Method: From a total of 6,448 titles extracted from Web of Science, ERIC, PsycINFO and PubMED, seventy eight studies met the inclusion criteria for a systematic review, while thirty seven articles contained requisite statistical information for meta-analysis. The parental variables extracted include active guidance/education, restrictive guidance/rule-making, availability, accessibility, modeling, pressure to eat, rewarding food consumption, rewarding with verbal praise, and using food as reward. The food consumption behaviors examined include fruits and vegetables consumption, sugar-sweetened beverages, and snack consumption.
Results: Results indicate that availability (Healthy: r = .24, p < .001; Unhealthy: r = .34, p < .001) and parental modeling effects (Healthy: r = .32, p < .001; Unhealthy: r = .35, p < .001) show the strongest associations with both healthy and unhealthy food consumption. In addition, the efficacy of some parenting practices might be dependent on the food consumption context and the age of the child. For healthy foods, active guidance/ education might be more effective (r = .15, p < .001). For unhealthy foods, restrictive guidance/rule-making might be more effective (r = −.11, p < .01). For children 7 and older, restrictive guidance/rule-making could be more effective in preventing unhealthy eating (r = − .20, p < .05). For children 6 and younger, rewarding with verbal praise can be more effective in promoting healthy eating (r = .26, p < .001) and in preventing unhealthy eating (r = − .08, p < .01).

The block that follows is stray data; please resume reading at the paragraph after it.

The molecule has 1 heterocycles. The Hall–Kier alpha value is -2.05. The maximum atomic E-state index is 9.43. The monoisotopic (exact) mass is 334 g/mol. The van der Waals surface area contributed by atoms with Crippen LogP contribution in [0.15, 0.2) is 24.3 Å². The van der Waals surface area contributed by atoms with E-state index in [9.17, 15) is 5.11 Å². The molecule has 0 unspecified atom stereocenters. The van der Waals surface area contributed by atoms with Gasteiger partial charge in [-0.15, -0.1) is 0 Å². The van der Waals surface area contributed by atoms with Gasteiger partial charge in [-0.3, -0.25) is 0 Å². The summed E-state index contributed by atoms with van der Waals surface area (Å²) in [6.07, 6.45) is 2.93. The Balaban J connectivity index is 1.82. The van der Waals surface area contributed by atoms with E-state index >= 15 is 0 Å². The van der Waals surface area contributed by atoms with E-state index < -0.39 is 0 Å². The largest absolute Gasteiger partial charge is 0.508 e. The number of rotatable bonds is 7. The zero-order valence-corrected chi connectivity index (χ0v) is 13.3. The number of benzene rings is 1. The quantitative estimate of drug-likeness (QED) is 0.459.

Conclusion: This study illustrates that a number of parental behaviors are strong correlates of child food consumption behavior. More importantly, this study highlights 3 main areas in parental influence of child food consumption that are understudied: (1) active guidance/education, (2) psychosocial mediators, and (3) moderating influence of general parenting styles.